carapherxelia:

Pierce The Veil - Hell Above [watch here]





woeisluke:

Strict band blog!

I want to make you feel so fucking happy that you forget every bit of sad in you
Nahilliam Truspear (via truornah)


servant-of-the-earth:

Of Mice & Men - Another You



myrealityofdiabetes:

So many people don’t realise how easy it is for us diabetics to give up. To not take our injections. To just not think about it. We have to work so hard just to keep our bodies going, to keep us alive. And then on top of that we have to conjure up the energy to live a ‘normal’ life. But as every diabetic would know, there is no normal for us. 



just-a-scratch-just-a-scar:

Bring Me The Horizon // Hospital For Souls
bands/depression blog

Roughly,

About 5 times a day, a type 1 diabetic checks their blood glucose levels. That’s a prick of the finger, a test of the blood. 5 times on an average day. That’s 1,825 blood sugar checks times a year. And in the last 3 years I’ve had diabetes, I’ve poked my fingers and toes roughly 5,475 times. A type one diabetic taking insulin through a syringe would inject insulin roughly 8 times a day. 4 meals, 4 snacks and or correction doses. That’s 2,920 insulin shots a year. In the last two years, I’ve had over 5,840 insulin shots. But in the last year, I’ve been injecting insulin through a Medtronic pump, which I change the needle site the insulin is obtained through about 3 times a week. Which means I change the site needle roughly 121 times a year. I’ve been living with type 1 diabetes for the last 3 years. That’s roughly 5,475 finger pokes, 5,840 insulin shots, 121 site changes, 45 or so hours spent unconscious (not consistently) 15 or so hospital stays, and 10 or so emergency glucagon shots. 6 paramedics hovering over me in a hospital bed. 4 diabetic friends and or relatives. 2 scared to death parents. And yet not ONE person who fully understands. No one will ever completely understand how terrifying, frightening, living with type 1 diabetes can be. To be cut down everyday, little by little until there is nothing left. There is no strength left in me. I could skip every shot, every prick, every check, everything I need to do for one day. And I could fall apart. It could be so easily to give up. It is physically exhausting to try and fight to control something that constantly demands control on your life until you die. It takes much more to be on control and healthy than it does to let go and fall apart. To give up and be defeated. It takes ten times as long to put yourself back together as it does to fall apart. And there’s not one part of me that cares anymore.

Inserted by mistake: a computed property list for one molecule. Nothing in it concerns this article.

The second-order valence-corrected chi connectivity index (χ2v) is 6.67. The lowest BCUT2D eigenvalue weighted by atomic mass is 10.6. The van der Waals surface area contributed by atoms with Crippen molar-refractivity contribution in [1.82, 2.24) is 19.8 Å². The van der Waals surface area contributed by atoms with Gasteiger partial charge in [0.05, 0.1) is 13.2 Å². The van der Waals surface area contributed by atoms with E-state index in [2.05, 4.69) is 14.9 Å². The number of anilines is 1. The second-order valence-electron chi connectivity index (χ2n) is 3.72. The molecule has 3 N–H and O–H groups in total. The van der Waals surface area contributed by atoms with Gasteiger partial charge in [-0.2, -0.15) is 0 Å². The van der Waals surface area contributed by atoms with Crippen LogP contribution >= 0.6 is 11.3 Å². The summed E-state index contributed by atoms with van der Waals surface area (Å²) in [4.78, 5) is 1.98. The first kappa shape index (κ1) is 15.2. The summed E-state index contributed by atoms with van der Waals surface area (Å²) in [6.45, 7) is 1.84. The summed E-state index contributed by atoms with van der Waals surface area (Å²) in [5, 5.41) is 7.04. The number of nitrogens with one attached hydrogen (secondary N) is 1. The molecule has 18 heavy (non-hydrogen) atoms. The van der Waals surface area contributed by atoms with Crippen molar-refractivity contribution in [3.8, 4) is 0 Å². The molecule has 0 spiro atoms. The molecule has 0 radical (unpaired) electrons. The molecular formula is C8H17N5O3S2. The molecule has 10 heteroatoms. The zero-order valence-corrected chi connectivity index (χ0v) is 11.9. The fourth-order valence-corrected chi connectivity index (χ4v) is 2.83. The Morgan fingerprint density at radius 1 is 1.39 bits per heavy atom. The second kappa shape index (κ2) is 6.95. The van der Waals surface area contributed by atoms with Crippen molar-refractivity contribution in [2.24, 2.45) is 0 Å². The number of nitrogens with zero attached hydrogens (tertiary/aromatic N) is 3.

How diabetes feels most of the time

whatdiabetesshouldcallme:



She’s sunny one minute then she’s pouring down rain
(via hefuckin)

(Source: foreverrwanderlust)